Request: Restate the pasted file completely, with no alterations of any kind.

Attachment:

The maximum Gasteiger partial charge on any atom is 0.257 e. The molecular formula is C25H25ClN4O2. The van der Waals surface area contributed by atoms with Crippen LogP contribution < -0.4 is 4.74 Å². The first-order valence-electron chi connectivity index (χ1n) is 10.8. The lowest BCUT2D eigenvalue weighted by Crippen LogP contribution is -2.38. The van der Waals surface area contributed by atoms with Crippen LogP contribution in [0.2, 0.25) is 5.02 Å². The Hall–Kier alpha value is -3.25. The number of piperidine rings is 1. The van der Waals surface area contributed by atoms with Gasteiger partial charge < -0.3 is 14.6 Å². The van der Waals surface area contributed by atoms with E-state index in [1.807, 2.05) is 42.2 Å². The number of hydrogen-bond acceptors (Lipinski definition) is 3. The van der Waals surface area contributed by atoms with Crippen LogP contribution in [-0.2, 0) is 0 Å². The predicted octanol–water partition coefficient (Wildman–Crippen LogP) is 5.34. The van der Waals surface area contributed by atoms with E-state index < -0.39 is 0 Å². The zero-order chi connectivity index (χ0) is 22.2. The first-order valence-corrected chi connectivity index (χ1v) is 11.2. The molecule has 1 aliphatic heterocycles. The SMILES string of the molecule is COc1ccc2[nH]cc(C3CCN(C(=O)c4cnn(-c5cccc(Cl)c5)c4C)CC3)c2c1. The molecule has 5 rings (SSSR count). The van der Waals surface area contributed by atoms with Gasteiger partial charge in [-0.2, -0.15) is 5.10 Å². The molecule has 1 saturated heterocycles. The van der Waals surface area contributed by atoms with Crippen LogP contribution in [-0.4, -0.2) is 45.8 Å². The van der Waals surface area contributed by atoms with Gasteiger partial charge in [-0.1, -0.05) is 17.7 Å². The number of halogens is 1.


The maximum Gasteiger partial charge on any atom is 0.257 e. The molecular formula is C25H25ClN4O2. The van der Waals surface area contributed by atoms with Crippen LogP contribution < -0.4 is 4.74 Å². The first-order valence-electron chi connectivity index (χ1n) is 10.8. The lowest BCUT2D eigenvalue weighted by Crippen LogP contribution is -2.38. The van der Waals surface area contributed by atoms with Crippen LogP contribution in [0.2, 0.25) is 5.02 Å². The Hall–Kier alpha value is -3.25. The number of piperidine rings is 1. The van der Waals surface area contributed by atoms with Gasteiger partial charge < -0.3 is 14.6 Å². The van der Waals surface area contributed by atoms with E-state index in [1.807, 2.05) is 42.2 Å². The number of hydrogen-bond acceptors (Lipinski definition) is 3. The van der Waals surface area contributed by atoms with Crippen LogP contribution in [-0.2, 0) is 0 Å². The predicted octanol–water partition coefficient (Wildman–Crippen LogP) is 5.34. The van der Waals surface area contributed by atoms with E-state index < -0.39 is 0 Å². The zero-order chi connectivity index (χ0) is 22.2. The first-order valence-corrected chi connectivity index (χ1v) is 11.2. The molecule has 1 aliphatic heterocycles. The SMILES string of the molecule is COc1ccc2[nH]cc(C3CCN(C(=O)c4cnn(-c5cccc(Cl)c5)c4C)CC3)c2c1. The molecule has 5 rings (SSSR count). The van der Waals surface area contributed by atoms with Gasteiger partial charge in [-0.2, -0.15) is 5.10 Å². The molecule has 1 saturated heterocycles. The van der Waals surface area contributed by atoms with Crippen LogP contribution in [-0.4, -0.2) is 45.8 Å². The van der Waals surface area contributed by atoms with Gasteiger partial charge in [-0.1, -0.05) is 17.7 Å². The number of halogens is 1.